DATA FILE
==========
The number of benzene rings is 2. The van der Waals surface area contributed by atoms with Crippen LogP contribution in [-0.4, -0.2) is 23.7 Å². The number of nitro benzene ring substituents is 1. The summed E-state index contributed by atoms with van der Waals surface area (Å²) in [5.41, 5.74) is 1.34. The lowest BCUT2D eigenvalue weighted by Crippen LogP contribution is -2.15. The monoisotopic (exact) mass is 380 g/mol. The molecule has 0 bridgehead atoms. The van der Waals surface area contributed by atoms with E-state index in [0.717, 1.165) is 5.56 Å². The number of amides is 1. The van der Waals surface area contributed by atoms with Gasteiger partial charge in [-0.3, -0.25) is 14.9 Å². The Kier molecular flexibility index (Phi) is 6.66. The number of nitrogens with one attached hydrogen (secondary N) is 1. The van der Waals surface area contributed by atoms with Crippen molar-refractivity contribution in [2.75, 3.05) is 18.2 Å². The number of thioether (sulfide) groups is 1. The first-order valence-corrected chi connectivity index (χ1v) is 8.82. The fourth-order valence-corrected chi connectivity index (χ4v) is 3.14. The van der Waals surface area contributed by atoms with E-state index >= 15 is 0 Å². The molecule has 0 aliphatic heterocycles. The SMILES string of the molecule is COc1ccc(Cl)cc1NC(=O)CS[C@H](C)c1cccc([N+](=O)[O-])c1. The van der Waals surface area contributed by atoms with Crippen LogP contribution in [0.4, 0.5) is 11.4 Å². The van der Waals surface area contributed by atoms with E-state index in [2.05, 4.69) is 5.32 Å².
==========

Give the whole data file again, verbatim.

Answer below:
The number of benzene rings is 2. The van der Waals surface area contributed by atoms with Crippen LogP contribution in [-0.4, -0.2) is 23.7 Å². The number of nitro benzene ring substituents is 1. The summed E-state index contributed by atoms with van der Waals surface area (Å²) in [5.41, 5.74) is 1.34. The lowest BCUT2D eigenvalue weighted by Crippen LogP contribution is -2.15. The monoisotopic (exact) mass is 380 g/mol. The molecule has 0 bridgehead atoms. The van der Waals surface area contributed by atoms with E-state index in [0.717, 1.165) is 5.56 Å². The number of amides is 1. The van der Waals surface area contributed by atoms with Gasteiger partial charge in [-0.3, -0.25) is 14.9 Å². The Kier molecular flexibility index (Phi) is 6.66. The number of nitrogens with one attached hydrogen (secondary N) is 1. The van der Waals surface area contributed by atoms with Crippen molar-refractivity contribution in [2.75, 3.05) is 18.2 Å². The number of thioether (sulfide) groups is 1. The first-order valence-corrected chi connectivity index (χ1v) is 8.82. The fourth-order valence-corrected chi connectivity index (χ4v) is 3.14. The van der Waals surface area contributed by atoms with E-state index >= 15 is 0 Å². The molecule has 0 aliphatic heterocycles. The SMILES string of the molecule is COc1ccc(Cl)cc1NC(=O)CS[C@H](C)c1cccc([N+](=O)[O-])c1. The van der Waals surface area contributed by atoms with Crippen LogP contribution in [0.4, 0.5) is 11.4 Å². The van der Waals surface area contributed by atoms with E-state index in [2.05, 4.69) is 5.32 Å².